Carole Owens: Who were Burr and Hamilton?

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STOCKBRIDGE — It was 1804. They prepared to duel. The former secretary of the Treasury and the vice president of the United States took aim. They say Alexander Hamilton shot first. They say he fired into the air to satisfy honor without harming Aaron Burr. For proof they showed a splintered tree branch above Burr's head. It is equally possible that branch proved Burr shot first, wounded Hamilton, and falling backward, Hamilton's shot went high.

Burr was charged with murder. The witnesses agreed on one point: the shots were so close together they sounded simultaneous. Sounded? Could it be the witnesses turned their backs? In 1804 it was thought the gentlemanly thing to do.

The charges against Burr were dropped. Nonetheless, both men were dead: Burr politically and Hamilton literally. That Burr was vilified did not mean Hamilton was deified. Both had political enemies. We may love our Founding Fathers, but they did not love each other. Jefferson and his party wasted no time disparaging both.

Burr was the callous murderer of Hamilton, the self-appointed emperor of Louisiana, and a traitor. Hamilton was at heart a king's man, a believer in hierarchy and aristocracy. If not gold-button aristocrats (noblemen), then the New Aristocrats (the enlightened). Worse, Hamilton was an urbanist and banker of whom all Jeffersonian Arcadians must be wary.

Were the political smears true? Who were they and what happened that day? Facts are facts, but interpretations of the facts vary. Who was the villain and who the victim, who the ultimate winner and who ultimately vanquished? How do we find out? They say the child is father of the man. If we look at their childhoods, are the men revealed?

Burr was born in 1756 in New Jersey. Hamilton was born in the Caribbean in either 1755 or 1757 (records conflict). Burr's father, Aaron Burr Sr., was president of the College at New Jersey (Princeton today), and his mother was Esther, the daughter of Jonathan Edwards, the influential Congregational minister. Solid New England stock; literate, devout and discriminating, respected and colorless.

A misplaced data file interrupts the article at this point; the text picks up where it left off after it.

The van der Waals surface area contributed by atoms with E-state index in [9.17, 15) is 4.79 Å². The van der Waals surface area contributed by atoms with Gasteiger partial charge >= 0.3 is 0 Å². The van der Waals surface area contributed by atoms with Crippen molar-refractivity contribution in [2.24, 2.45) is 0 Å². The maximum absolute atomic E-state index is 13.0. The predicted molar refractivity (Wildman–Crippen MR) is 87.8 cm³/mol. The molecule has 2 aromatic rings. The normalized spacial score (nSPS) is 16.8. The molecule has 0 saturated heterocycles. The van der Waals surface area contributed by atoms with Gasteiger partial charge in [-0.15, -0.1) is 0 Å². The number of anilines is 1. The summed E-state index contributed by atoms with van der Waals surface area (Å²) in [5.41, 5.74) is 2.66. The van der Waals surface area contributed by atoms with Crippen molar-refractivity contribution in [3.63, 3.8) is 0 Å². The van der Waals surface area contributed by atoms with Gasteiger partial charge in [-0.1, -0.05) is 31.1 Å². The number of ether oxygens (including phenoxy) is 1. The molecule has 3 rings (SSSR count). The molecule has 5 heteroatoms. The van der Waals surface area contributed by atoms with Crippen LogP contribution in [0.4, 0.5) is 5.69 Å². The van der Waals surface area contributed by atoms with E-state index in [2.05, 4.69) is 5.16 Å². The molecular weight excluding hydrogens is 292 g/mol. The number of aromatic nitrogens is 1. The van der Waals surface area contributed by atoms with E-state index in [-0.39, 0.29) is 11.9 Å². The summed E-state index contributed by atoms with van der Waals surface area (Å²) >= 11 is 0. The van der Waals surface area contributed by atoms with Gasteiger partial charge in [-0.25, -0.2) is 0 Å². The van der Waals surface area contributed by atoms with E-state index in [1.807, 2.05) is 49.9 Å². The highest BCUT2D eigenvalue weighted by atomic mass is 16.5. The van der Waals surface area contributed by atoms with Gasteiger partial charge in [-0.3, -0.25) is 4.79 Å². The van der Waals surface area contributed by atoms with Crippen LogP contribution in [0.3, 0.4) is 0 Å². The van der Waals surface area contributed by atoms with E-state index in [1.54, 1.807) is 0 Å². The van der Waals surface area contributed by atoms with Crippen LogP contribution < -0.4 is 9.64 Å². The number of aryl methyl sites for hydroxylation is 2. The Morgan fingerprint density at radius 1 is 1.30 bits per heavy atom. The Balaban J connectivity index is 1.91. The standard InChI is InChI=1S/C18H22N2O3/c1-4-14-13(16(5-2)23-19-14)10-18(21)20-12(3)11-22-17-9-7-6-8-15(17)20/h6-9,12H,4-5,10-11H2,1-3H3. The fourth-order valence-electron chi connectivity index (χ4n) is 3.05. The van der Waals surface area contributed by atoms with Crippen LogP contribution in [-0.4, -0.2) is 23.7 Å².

(Two men who played key roles in Burr's life lived in Stockbridge in the same house. Timothy Edwards, Burr's uncle and guardian, sold his house to Barnabus Bidwell, a congressman and Jefferson supporter who condemned Burr.)

Hamilton's father was a Scottish nobleman but noble as his blood may be, according to Hamilton, his father was "the fourth son of a numerous family bred to trade." Hamilton's mother was French Huguenot. At the moment of accepting James Hamilton's invitation to cohabitate, Rachel Faucette Lavien's most particular characteristic was that she was married to another man. Their two children, James Jr. and Alexander, were illegitimate. Some claimed she was of mixed blood, rather it was that she was vibrant, obdurate, flamboyant — indeed colorful.

Hamilton and Burr seem to have little in common. One born in a hot climate; the other in the cold. One born in shame, the other in sanctity. One vulnerable; the other inviolable. And yet they had something significant in common.

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BOTH WERE ORPHANS

When Hamilton's mother died, his father had already deserted the family. Hamilton was alone. In an almost impossible ravaging of the family, before Burr was three years old, his father, mother, grandfather and grandmother were all dead from disease. Hamilton and Burr were both orphans. One more thing: both were born 20 years before the Revolutionary War and those times molded and marked the men.

From common beginnings, as they grew, they grew apart. Coming to America for his education, Hamilton reshaped himself and his biography. Some say each invented himself in counterpoint to their families: Hamilton became sober and unable to compromise; Burr became decidedly colorful.

Hamilton wished to go to Princeton but was turned down. He went instead to King's College (Columbia). Naturally Burr, son and grandson of the first two presidents of the college, was accepted. In "Fallen Founder: the life of Aaron Burr" Nancy Isenberg poses an interesting question: what if Hamilton had been accepted? College then was all-male, residential, small, and close-knit. Friends were made for life. What if Hamilton had been accepted, a bond formed that made Hamilton and Burr political allies not enemies? In what way would American history be different?

But Hamilton went to Columbia and when they met in New York they were political opponents. Cringe at the political name calling of the 21st century, but in the18th century nothing was sacred: the ignominy of children, the mistreatment of wives, and the debauchery of men. Truth never stood in the way of a good insult. Hamilton's accumulated insults or just one that crossed the line, caused Burr to demand satisfaction — a duel — and the rest is history.

Were they both equally victims of the vitriol of 18th century American politics. Were both unfairly rendered? Was Aaron Burr murderer or self-defender, traitor or patriot, debaucher or feminist? Was Hamilton a secret royalist or a patriot; civilized or bloodthirsty?

What did they say for themselves? Hamilton wrote that he forswore dueling; but he appeared at the duel. Hamilton left writings explaining his every action, sadly, in every way, however contradictory.

At the end of his life, Burr wrote, "I should have known the world was wide enough for Hamilton and me." Was that a confession? If so, Burr recanted, "I leave my actions to speak for themselves and my character to confound the fictions of slander."

Who were they? Common men with uncommon abilities; men who laid the groundwork for our country today.

Carole Owens is a writer and historian.


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